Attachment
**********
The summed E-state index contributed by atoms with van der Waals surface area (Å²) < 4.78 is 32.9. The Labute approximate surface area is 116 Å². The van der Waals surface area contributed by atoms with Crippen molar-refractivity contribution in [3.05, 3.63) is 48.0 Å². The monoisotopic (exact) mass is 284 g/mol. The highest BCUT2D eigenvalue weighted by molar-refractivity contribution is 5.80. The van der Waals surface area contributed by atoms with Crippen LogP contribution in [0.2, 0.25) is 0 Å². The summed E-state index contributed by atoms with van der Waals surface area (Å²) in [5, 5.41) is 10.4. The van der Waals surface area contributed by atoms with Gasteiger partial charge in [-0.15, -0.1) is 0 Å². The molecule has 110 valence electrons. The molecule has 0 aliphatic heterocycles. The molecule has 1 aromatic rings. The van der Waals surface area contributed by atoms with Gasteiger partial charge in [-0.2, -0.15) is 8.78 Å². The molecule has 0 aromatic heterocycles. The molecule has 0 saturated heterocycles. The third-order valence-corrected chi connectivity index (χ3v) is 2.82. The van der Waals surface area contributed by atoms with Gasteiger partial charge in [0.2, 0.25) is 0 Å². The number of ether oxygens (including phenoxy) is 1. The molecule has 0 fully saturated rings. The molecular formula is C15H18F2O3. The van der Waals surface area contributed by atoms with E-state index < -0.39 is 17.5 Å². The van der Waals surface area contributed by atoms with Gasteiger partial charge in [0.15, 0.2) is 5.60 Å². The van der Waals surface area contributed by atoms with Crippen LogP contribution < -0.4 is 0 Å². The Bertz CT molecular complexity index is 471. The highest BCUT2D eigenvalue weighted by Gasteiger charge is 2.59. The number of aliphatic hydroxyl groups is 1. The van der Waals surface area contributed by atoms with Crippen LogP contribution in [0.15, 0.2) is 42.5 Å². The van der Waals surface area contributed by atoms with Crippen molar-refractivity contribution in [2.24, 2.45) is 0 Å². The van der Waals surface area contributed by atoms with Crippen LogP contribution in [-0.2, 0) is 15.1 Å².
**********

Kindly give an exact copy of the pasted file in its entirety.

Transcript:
The summed E-state index contributed by atoms with van der Waals surface area (Å²) < 4.78 is 32.9. The Labute approximate surface area is 116 Å². The van der Waals surface area contributed by atoms with Crippen molar-refractivity contribution in [3.05, 3.63) is 48.0 Å². The monoisotopic (exact) mass is 284 g/mol. The highest BCUT2D eigenvalue weighted by molar-refractivity contribution is 5.80. The van der Waals surface area contributed by atoms with Crippen LogP contribution in [0.2, 0.25) is 0 Å². The summed E-state index contributed by atoms with van der Waals surface area (Å²) in [5, 5.41) is 10.4. The van der Waals surface area contributed by atoms with Gasteiger partial charge in [-0.15, -0.1) is 0 Å². The molecule has 110 valence electrons. The molecule has 0 aliphatic heterocycles. The molecule has 1 aromatic rings. The van der Waals surface area contributed by atoms with Gasteiger partial charge in [-0.2, -0.15) is 8.78 Å². The molecule has 0 aromatic heterocycles. The molecule has 0 saturated heterocycles. The third-order valence-corrected chi connectivity index (χ3v) is 2.82. The van der Waals surface area contributed by atoms with Gasteiger partial charge in [0.2, 0.25) is 0 Å². The number of ether oxygens (including phenoxy) is 1. The molecule has 0 fully saturated rings. The molecular formula is C15H18F2O3. The van der Waals surface area contributed by atoms with E-state index < -0.39 is 17.5 Å². The van der Waals surface area contributed by atoms with Gasteiger partial charge in [0.15, 0.2) is 5.60 Å². The van der Waals surface area contributed by atoms with Crippen LogP contribution < -0.4 is 0 Å². The Bertz CT molecular complexity index is 471. The highest BCUT2D eigenvalue weighted by Gasteiger charge is 2.59. The number of aliphatic hydroxyl groups is 1. The van der Waals surface area contributed by atoms with Crippen LogP contribution in [0.15, 0.2) is 42.5 Å². The van der Waals surface area contributed by atoms with Crippen molar-refractivity contribution in [2.24, 2.45) is 0 Å². The van der Waals surface area contributed by atoms with Crippen LogP contribution in [-0.2, 0) is 15.1 Å².